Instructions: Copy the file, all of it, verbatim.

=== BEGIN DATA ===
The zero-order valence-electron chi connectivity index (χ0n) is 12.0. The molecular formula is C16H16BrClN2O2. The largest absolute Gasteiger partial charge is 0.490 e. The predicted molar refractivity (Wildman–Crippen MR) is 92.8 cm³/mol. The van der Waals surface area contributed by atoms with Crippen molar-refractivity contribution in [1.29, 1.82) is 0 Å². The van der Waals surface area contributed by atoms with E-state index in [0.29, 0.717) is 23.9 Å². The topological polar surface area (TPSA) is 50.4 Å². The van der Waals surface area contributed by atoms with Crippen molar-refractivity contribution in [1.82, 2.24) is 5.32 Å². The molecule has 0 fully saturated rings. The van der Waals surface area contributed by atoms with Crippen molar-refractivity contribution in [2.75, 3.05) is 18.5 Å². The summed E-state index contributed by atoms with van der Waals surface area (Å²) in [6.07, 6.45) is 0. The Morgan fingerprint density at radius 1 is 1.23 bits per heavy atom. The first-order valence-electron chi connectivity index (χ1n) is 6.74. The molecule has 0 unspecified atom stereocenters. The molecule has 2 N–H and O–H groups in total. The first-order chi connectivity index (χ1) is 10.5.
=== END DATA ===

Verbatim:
The zero-order valence-electron chi connectivity index (χ0n) is 12.0. The molecular formula is C16H16BrClN2O2. The largest absolute Gasteiger partial charge is 0.490 e. The predicted molar refractivity (Wildman–Crippen MR) is 92.8 cm³/mol. The van der Waals surface area contributed by atoms with Crippen molar-refractivity contribution in [1.29, 1.82) is 0 Å². The van der Waals surface area contributed by atoms with E-state index in [0.29, 0.717) is 23.9 Å². The topological polar surface area (TPSA) is 50.4 Å². The van der Waals surface area contributed by atoms with Crippen molar-refractivity contribution in [1.82, 2.24) is 5.32 Å². The molecule has 0 fully saturated rings. The van der Waals surface area contributed by atoms with Crippen molar-refractivity contribution in [2.75, 3.05) is 18.5 Å². The summed E-state index contributed by atoms with van der Waals surface area (Å²) in [6.07, 6.45) is 0. The Morgan fingerprint density at radius 1 is 1.23 bits per heavy atom. The first-order valence-electron chi connectivity index (χ1n) is 6.74. The molecule has 0 unspecified atom stereocenters. The molecule has 2 N–H and O–H groups in total. The first-order chi connectivity index (χ1) is 10.5.